University experts share their expertise with global leaders at the World Economic Forum

Academics from the University of Sheffield shared their expertise with the global elite at the World Economic Forum in Davos (January 2016). The event covered not only the cataclysmic changes happening in our world today – like artificial intelligence, robotics and the Internet of Things – but also their impact on business, government and people.


Dr Gottlieb's research: 'Guilty women' showcard, illustration

How does our past, and how we think about it, shape our present and our future?

Reshaping our understanding of British history

Dr Julie Gottlieb's research shows that women played a much more influential role in terms of national and global politics than historians to date have realised.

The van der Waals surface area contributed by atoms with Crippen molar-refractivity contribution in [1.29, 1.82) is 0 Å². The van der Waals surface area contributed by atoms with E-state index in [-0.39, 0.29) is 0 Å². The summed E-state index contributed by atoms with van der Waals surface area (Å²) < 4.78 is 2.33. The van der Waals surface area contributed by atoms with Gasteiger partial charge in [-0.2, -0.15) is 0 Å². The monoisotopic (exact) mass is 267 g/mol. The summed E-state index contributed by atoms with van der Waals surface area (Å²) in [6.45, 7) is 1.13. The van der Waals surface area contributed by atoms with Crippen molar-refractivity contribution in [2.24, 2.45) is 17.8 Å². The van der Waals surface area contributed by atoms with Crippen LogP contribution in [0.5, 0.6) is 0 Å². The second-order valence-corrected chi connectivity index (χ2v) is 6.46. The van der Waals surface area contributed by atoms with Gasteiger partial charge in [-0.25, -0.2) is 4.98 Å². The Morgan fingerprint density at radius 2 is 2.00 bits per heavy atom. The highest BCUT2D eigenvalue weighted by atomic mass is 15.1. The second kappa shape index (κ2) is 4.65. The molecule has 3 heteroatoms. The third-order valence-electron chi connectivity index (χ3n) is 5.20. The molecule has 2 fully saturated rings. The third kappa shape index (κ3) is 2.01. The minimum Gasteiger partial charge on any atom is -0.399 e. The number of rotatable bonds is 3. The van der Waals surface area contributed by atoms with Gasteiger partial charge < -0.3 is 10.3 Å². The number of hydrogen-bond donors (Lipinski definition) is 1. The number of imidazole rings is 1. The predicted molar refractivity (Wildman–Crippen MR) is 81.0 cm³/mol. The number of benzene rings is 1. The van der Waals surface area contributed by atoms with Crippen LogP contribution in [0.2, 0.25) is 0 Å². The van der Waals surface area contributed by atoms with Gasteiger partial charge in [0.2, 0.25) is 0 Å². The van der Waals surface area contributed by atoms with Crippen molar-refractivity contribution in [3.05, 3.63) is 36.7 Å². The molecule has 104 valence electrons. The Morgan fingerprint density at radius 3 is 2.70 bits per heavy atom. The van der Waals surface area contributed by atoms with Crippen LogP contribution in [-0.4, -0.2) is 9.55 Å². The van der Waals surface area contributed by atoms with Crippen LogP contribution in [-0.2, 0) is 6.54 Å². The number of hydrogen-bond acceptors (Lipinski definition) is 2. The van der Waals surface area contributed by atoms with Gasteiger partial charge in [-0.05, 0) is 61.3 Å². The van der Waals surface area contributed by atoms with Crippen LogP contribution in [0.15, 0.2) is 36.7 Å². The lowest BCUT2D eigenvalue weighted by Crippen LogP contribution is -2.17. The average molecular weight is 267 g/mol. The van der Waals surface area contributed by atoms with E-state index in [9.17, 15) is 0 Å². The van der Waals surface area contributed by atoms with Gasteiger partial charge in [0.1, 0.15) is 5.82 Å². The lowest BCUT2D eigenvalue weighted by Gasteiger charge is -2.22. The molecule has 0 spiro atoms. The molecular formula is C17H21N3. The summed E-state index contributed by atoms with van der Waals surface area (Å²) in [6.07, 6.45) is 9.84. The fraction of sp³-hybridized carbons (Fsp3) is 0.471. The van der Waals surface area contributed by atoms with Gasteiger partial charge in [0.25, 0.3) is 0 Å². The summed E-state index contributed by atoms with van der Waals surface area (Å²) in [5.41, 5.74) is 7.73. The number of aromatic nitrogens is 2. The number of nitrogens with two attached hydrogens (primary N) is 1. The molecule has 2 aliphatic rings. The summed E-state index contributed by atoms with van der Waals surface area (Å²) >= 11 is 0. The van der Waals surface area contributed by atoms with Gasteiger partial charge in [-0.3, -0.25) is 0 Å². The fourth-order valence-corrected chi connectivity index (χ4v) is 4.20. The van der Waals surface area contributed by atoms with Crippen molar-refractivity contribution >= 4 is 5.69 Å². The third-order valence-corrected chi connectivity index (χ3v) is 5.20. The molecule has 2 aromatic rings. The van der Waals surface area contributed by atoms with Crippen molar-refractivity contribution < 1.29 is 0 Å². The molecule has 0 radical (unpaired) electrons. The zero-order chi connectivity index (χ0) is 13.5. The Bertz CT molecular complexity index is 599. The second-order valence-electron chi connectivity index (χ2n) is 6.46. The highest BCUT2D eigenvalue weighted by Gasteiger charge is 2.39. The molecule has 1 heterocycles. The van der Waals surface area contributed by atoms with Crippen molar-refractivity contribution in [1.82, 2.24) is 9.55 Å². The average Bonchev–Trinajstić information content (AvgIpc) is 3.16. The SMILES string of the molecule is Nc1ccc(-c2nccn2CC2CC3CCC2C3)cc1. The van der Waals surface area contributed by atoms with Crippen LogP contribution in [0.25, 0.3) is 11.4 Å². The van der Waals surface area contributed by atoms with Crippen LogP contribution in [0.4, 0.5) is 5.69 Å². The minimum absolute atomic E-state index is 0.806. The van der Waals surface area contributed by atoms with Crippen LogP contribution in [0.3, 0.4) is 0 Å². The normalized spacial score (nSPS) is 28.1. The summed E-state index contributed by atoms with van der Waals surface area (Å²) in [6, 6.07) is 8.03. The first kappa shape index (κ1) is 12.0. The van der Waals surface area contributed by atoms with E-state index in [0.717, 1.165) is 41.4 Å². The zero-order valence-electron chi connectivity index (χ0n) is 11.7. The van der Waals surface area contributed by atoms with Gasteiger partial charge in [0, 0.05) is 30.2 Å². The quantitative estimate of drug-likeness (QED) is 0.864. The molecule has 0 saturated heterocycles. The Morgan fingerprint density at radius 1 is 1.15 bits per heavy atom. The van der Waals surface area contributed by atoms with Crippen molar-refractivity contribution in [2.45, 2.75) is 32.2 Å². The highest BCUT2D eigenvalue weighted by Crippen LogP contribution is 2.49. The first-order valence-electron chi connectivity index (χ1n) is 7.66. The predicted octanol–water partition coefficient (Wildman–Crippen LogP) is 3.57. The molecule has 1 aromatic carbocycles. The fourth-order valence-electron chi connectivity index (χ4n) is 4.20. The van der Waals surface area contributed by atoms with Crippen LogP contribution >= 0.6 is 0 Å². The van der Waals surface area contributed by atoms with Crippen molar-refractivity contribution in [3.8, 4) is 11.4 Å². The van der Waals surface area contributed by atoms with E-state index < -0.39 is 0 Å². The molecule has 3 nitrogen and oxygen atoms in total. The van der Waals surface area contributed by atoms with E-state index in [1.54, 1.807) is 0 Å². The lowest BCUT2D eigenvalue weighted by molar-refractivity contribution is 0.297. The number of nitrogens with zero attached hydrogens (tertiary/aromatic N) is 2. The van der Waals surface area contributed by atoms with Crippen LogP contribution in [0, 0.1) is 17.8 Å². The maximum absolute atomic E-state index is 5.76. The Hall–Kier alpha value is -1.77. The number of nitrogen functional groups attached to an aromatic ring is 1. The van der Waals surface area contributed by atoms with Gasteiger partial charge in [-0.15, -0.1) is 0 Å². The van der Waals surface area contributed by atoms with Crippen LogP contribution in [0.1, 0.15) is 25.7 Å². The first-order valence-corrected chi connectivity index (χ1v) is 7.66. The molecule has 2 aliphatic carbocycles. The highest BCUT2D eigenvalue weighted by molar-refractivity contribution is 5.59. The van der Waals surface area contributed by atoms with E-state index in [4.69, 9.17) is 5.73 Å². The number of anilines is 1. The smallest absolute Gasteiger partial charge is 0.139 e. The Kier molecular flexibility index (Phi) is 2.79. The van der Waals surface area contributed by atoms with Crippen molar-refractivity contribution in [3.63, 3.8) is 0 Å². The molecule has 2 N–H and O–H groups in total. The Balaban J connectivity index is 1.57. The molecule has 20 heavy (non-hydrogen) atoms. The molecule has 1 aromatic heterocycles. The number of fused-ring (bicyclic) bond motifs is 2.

Her work sheds light on the multi-faceted relationship between women and politics - from peace activism to appeasement to right-wing extremism - in the aftermath of suffrage.

Opening doors with Storying Sheffield

Our work with how individuals in Sheffield have understood their pasts, and how they might understand them differently, has helped to transform their futures.

Storying Sheffield is a unique course that sees students working together with service users from Sheffield Health and Social Care NHS Foundation Trust (SHSC).